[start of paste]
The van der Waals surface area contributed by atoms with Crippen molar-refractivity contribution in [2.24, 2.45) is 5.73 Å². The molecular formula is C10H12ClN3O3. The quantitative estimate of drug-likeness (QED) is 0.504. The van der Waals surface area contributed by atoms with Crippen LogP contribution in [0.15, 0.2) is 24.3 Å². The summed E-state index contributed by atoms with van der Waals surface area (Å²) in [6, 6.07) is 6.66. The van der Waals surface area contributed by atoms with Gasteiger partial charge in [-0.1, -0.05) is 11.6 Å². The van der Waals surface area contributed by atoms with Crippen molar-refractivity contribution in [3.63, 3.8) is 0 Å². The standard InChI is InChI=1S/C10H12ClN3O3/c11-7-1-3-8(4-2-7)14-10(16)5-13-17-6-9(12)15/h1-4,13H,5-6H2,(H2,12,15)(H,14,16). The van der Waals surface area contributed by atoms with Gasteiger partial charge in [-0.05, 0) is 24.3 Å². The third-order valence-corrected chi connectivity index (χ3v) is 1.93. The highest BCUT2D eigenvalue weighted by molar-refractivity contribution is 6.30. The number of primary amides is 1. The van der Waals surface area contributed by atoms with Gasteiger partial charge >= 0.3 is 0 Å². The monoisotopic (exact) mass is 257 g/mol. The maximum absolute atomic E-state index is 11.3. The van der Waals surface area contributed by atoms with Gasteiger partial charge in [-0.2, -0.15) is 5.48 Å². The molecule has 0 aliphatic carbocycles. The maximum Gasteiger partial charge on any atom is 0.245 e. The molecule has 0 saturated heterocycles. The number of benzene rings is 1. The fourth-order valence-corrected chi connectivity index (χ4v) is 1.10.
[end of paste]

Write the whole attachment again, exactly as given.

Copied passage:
The van der Waals surface area contributed by atoms with Crippen molar-refractivity contribution in [2.24, 2.45) is 5.73 Å². The molecular formula is C10H12ClN3O3. The quantitative estimate of drug-likeness (QED) is 0.504. The van der Waals surface area contributed by atoms with Crippen LogP contribution in [0.15, 0.2) is 24.3 Å². The summed E-state index contributed by atoms with van der Waals surface area (Å²) in [6, 6.07) is 6.66. The van der Waals surface area contributed by atoms with Gasteiger partial charge in [-0.1, -0.05) is 11.6 Å². The van der Waals surface area contributed by atoms with Crippen molar-refractivity contribution in [3.63, 3.8) is 0 Å². The standard InChI is InChI=1S/C10H12ClN3O3/c11-7-1-3-8(4-2-7)14-10(16)5-13-17-6-9(12)15/h1-4,13H,5-6H2,(H2,12,15)(H,14,16). The van der Waals surface area contributed by atoms with Gasteiger partial charge in [-0.05, 0) is 24.3 Å². The third-order valence-corrected chi connectivity index (χ3v) is 1.93. The highest BCUT2D eigenvalue weighted by molar-refractivity contribution is 6.30. The number of primary amides is 1. The van der Waals surface area contributed by atoms with Gasteiger partial charge >= 0.3 is 0 Å². The monoisotopic (exact) mass is 257 g/mol. The maximum absolute atomic E-state index is 11.3. The van der Waals surface area contributed by atoms with Gasteiger partial charge in [-0.2, -0.15) is 5.48 Å². The molecule has 0 aliphatic carbocycles. The maximum Gasteiger partial charge on any atom is 0.245 e. The molecule has 0 saturated heterocycles. The number of benzene rings is 1. The fourth-order valence-corrected chi connectivity index (χ4v) is 1.10.